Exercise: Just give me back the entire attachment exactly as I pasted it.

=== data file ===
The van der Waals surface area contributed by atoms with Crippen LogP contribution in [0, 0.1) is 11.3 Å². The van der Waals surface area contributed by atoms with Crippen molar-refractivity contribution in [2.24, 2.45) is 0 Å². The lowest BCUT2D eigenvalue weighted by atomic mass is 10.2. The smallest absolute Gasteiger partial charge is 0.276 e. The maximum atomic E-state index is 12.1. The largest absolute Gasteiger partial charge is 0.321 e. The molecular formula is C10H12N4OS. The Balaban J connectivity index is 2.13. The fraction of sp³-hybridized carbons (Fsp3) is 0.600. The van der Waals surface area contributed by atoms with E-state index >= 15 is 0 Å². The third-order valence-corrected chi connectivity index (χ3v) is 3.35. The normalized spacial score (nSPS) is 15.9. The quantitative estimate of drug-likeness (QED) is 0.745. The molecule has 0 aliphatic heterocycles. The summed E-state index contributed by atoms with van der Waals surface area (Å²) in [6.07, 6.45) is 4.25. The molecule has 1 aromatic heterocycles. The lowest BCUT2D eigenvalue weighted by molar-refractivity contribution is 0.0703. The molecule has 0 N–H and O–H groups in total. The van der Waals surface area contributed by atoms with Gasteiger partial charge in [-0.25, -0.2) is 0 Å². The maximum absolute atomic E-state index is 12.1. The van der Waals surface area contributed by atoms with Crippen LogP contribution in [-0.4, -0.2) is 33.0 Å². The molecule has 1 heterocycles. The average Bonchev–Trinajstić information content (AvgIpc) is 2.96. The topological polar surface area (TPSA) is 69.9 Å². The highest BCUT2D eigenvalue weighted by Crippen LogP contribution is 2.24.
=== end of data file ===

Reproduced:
The van der Waals surface area contributed by atoms with Crippen LogP contribution in [0, 0.1) is 11.3 Å². The van der Waals surface area contributed by atoms with Crippen molar-refractivity contribution in [2.24, 2.45) is 0 Å². The lowest BCUT2D eigenvalue weighted by atomic mass is 10.2. The smallest absolute Gasteiger partial charge is 0.276 e. The maximum atomic E-state index is 12.1. The largest absolute Gasteiger partial charge is 0.321 e. The molecular formula is C10H12N4OS. The Balaban J connectivity index is 2.13. The fraction of sp³-hybridized carbons (Fsp3) is 0.600. The van der Waals surface area contributed by atoms with E-state index >= 15 is 0 Å². The third-order valence-corrected chi connectivity index (χ3v) is 3.35. The normalized spacial score (nSPS) is 15.9. The quantitative estimate of drug-likeness (QED) is 0.745. The molecule has 0 aliphatic heterocycles. The summed E-state index contributed by atoms with van der Waals surface area (Å²) in [6.07, 6.45) is 4.25. The molecule has 1 aromatic heterocycles. The lowest BCUT2D eigenvalue weighted by molar-refractivity contribution is 0.0703. The molecule has 0 N–H and O–H groups in total. The van der Waals surface area contributed by atoms with Gasteiger partial charge in [-0.25, -0.2) is 0 Å². The maximum absolute atomic E-state index is 12.1. The van der Waals surface area contributed by atoms with Crippen LogP contribution in [-0.4, -0.2) is 33.0 Å². The molecule has 1 heterocycles. The average Bonchev–Trinajstić information content (AvgIpc) is 2.96. The topological polar surface area (TPSA) is 69.9 Å². The highest BCUT2D eigenvalue weighted by Crippen LogP contribution is 2.24.